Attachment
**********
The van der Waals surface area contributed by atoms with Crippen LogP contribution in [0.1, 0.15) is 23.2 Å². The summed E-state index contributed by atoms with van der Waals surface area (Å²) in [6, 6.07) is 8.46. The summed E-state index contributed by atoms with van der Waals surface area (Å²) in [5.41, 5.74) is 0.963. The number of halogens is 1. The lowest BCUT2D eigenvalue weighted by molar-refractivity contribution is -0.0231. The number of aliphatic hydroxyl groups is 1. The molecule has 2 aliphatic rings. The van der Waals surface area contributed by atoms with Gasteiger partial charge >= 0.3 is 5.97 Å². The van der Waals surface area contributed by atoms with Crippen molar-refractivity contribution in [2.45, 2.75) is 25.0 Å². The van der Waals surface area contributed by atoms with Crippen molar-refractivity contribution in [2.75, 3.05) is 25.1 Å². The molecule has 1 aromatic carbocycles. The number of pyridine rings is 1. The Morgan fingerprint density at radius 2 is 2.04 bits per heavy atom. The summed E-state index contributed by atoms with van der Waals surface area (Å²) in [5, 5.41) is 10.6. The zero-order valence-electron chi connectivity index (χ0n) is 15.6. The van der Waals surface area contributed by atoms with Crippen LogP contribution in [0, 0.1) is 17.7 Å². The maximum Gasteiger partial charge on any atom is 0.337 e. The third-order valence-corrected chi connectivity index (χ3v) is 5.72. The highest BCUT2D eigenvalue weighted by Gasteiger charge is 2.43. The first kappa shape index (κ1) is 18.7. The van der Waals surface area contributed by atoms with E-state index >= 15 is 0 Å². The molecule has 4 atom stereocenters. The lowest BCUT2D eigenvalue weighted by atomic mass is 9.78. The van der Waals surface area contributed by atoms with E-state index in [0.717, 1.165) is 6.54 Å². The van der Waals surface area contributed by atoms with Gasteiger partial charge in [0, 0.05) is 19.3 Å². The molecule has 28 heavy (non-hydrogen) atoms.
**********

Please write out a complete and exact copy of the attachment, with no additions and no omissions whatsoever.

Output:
The van der Waals surface area contributed by atoms with Crippen LogP contribution in [0.1, 0.15) is 23.2 Å². The summed E-state index contributed by atoms with van der Waals surface area (Å²) in [6, 6.07) is 8.46. The summed E-state index contributed by atoms with van der Waals surface area (Å²) in [5.41, 5.74) is 0.963. The number of halogens is 1. The lowest BCUT2D eigenvalue weighted by molar-refractivity contribution is -0.0231. The number of aliphatic hydroxyl groups is 1. The molecule has 2 aliphatic rings. The van der Waals surface area contributed by atoms with Gasteiger partial charge >= 0.3 is 5.97 Å². The van der Waals surface area contributed by atoms with Crippen molar-refractivity contribution in [2.45, 2.75) is 25.0 Å². The van der Waals surface area contributed by atoms with Crippen molar-refractivity contribution in [2.75, 3.05) is 25.1 Å². The molecule has 1 aromatic carbocycles. The number of pyridine rings is 1. The Morgan fingerprint density at radius 2 is 2.04 bits per heavy atom. The summed E-state index contributed by atoms with van der Waals surface area (Å²) in [5, 5.41) is 10.6. The zero-order valence-electron chi connectivity index (χ0n) is 15.6. The van der Waals surface area contributed by atoms with Crippen LogP contribution in [0, 0.1) is 17.7 Å². The maximum Gasteiger partial charge on any atom is 0.337 e. The third-order valence-corrected chi connectivity index (χ3v) is 5.72. The highest BCUT2D eigenvalue weighted by Gasteiger charge is 2.43. The first kappa shape index (κ1) is 18.7. The van der Waals surface area contributed by atoms with E-state index >= 15 is 0 Å². The molecule has 4 atom stereocenters. The lowest BCUT2D eigenvalue weighted by atomic mass is 9.78. The van der Waals surface area contributed by atoms with E-state index in [0.717, 1.165) is 6.54 Å². The van der Waals surface area contributed by atoms with Gasteiger partial charge in [0, 0.05) is 19.3 Å². The molecule has 28 heavy (non-hydrogen) atoms.